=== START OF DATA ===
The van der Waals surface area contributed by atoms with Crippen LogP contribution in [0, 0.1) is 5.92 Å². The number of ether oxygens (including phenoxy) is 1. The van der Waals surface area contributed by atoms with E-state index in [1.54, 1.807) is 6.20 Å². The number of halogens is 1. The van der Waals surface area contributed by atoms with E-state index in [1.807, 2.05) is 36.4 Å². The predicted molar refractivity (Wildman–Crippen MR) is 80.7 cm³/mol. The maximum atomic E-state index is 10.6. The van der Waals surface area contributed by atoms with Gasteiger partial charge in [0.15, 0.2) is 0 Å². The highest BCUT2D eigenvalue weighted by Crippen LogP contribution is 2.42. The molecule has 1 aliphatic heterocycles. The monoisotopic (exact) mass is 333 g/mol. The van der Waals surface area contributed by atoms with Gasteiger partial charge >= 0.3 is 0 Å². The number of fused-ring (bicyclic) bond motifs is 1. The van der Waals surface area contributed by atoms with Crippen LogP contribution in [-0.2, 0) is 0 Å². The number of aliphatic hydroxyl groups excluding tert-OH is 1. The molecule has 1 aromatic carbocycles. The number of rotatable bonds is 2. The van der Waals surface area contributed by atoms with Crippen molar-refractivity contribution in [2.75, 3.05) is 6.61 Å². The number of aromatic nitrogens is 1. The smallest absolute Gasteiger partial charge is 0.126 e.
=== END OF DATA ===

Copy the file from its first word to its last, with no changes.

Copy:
The van der Waals surface area contributed by atoms with Crippen LogP contribution in [0, 0.1) is 5.92 Å². The number of ether oxygens (including phenoxy) is 1. The van der Waals surface area contributed by atoms with E-state index in [1.54, 1.807) is 6.20 Å². The number of halogens is 1. The van der Waals surface area contributed by atoms with E-state index in [1.807, 2.05) is 36.4 Å². The predicted molar refractivity (Wildman–Crippen MR) is 80.7 cm³/mol. The maximum atomic E-state index is 10.6. The van der Waals surface area contributed by atoms with Gasteiger partial charge in [0.15, 0.2) is 0 Å². The highest BCUT2D eigenvalue weighted by Crippen LogP contribution is 2.42. The molecule has 1 aliphatic heterocycles. The monoisotopic (exact) mass is 333 g/mol. The van der Waals surface area contributed by atoms with Gasteiger partial charge >= 0.3 is 0 Å². The number of fused-ring (bicyclic) bond motifs is 1. The van der Waals surface area contributed by atoms with Crippen LogP contribution in [-0.2, 0) is 0 Å². The number of aliphatic hydroxyl groups excluding tert-OH is 1. The molecule has 1 aromatic carbocycles. The number of rotatable bonds is 2. The van der Waals surface area contributed by atoms with Crippen molar-refractivity contribution in [2.75, 3.05) is 6.61 Å². The number of aromatic nitrogens is 1. The smallest absolute Gasteiger partial charge is 0.126 e.